By Alan Neuhauser
They’re just 12 miles and two train stops away, yet NewYork-Presbyterian Hospital and University Hospital, Newark, exist in “two different worlds,” says Terence Wrong, executive producer of ABC’s "NY Med."
The show, an eight-episode mini-series, returns Thursday night. In previous seasons it featured one or two top-tier hospitals – Baltimore’s Johns Hopkins Hospital in 2000 and 2008, Boston’s Brigham and Women’s and Mass General hospitals in 2010 and NewYork-Presbyterian Hospital and the city's Lutheran Medical Center in 2012. This year, however, it's turning its HD lenses on a premier hospital in one of the wealthiest zip codes in the world along with one that, while well-regarded, is located in a city that’s had nearly 7,000 shootings in the past decade alone.
The decision to examine the disparity is, in part, dramatic. “You really want to change tempos and speeds on the audience to have an alchemy in the show,” Wrong tells U.S. News.
Yet there’s a far larger idea at work, too.
“It is a tale of two cities,” he says. “The mainstream audience hasn’t really had life in the inner-city thrust in their face since 'The Wire' on HBO. Rather than demonize that world – because it is violent, people do have problems that they don’t necessarily have in Manhattan – what comes through to us is the extraordinary humanity of the patients we meet there and the way they bond and the way the nurses and doctors bond with them.”
The show, he insists, isn’t a typical medical or hospital show, with gratuitous gore or doctors hooking up or an unrelenting stream of life-and-death situations.
Produced through ABC’s news division, "NY Med" captures individual human dramas, Wrong explains, allowing it to paint an intimate and illuminating portrait of modern American health care. Issues range from the practical – “Who’s bearing the costs when a disadvantaged community uses the ER for primary care?" Wrong offers. "Does that impact the hospital’s bottom line?” – to the profound: “the individual will to live, connections and bonds between families and people and strangers,” he describes.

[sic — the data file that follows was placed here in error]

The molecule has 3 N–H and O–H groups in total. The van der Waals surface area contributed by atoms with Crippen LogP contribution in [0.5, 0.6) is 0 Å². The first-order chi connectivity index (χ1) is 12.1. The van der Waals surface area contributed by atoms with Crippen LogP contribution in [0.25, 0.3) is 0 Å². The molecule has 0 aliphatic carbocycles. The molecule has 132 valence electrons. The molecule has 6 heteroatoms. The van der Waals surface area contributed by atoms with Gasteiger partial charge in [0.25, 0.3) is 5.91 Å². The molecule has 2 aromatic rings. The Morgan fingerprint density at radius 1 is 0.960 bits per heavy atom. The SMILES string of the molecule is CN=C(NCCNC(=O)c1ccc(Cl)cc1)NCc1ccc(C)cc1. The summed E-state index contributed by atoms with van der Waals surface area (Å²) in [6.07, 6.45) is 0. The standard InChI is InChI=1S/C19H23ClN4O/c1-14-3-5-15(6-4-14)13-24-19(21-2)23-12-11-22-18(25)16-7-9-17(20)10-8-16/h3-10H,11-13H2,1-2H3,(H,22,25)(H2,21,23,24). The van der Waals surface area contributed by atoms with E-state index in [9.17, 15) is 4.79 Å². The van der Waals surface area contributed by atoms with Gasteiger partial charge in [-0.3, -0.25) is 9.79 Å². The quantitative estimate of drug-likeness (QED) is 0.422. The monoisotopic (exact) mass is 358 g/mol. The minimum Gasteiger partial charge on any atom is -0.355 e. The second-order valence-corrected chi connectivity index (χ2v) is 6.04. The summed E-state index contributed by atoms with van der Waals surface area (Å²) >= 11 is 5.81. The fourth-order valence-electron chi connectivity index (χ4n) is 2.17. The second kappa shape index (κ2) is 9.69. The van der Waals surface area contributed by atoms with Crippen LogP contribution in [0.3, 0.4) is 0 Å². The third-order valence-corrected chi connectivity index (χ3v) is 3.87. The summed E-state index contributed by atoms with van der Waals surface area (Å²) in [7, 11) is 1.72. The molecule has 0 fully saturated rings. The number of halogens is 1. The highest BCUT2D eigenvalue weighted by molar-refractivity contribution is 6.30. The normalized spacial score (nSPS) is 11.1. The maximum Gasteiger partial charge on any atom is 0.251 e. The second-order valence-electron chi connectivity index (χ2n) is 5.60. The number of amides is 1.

The first episode opens with a woman with a sunburn being rushed to a hospital by ambulance; – viewers soon see that the skin on her legs has bubbled to at least the size of tennis balls. The cameras cut to another patient, a man in the cardiac unit whose aorta begins to rip just as he’s being visited by cardiologist and TV star Dr. Mehmet Oz. Also on the same episode: a teen who was shot multiple times in Newark, a new female urologist helping insert a penile implant in a 73-year-old man, and a married father of three who’s about to have surgery for a tumor on his spine – and who has yet to tell his wife about it.
“Here’s a guy who doesn’t tell his wife that he’s got this life-threatening disease and they kind of capture that intimate moment where she gets through it,” says Dr. Philip Stieg, chief of neurosurgery at NewYork-Presbyterian/Weill Cornell Medical Center, who performs the operation. “Those are things that we as physicians, we have to deal with and help that family get through that.”
And throughout it all, the cameras keep rolling on these real-life patients, doctors and nurses.
Stieg, who says he was at first “skeptical” about participating in "NY Med," says he ultimately chose to take part because “neurosurgery has a story to tell.”
“There’s hundreds of thousands of neurosurgical procedures, and I’m hopeful that this small little vignette helps people understand that no matter how serious and critical the procedure may be, we have the technology to get you through that process,” he tells U.S. News. “That’s important for people to see. Let’s face it, at some point, all of us are going to be hospital patients.”
And that means the program doesn't merely show the drama of a complicated surgery or a patient fighting for his or her life, but the drama behind the drama: the new urologist struggling to set boundaries with her patients, a nurse struggling with her employers, and even doctors and nurses making mistakes during procedures. “Warts and all,” Wrong says.
“The cost of letting people see quality medical care is that, yeah, there will be warts and blemishes, because this is life,” he adds.
And that, in and of itself, has value.
“We do feel good that we can show the doctors and the nurses this way, and still so nobly,” supervising producer Erica Baumgart says. “One of the things that we sometimes hear from patients is that they want to participate in filming because it could help other people who have similar conditions get through what they can get through.”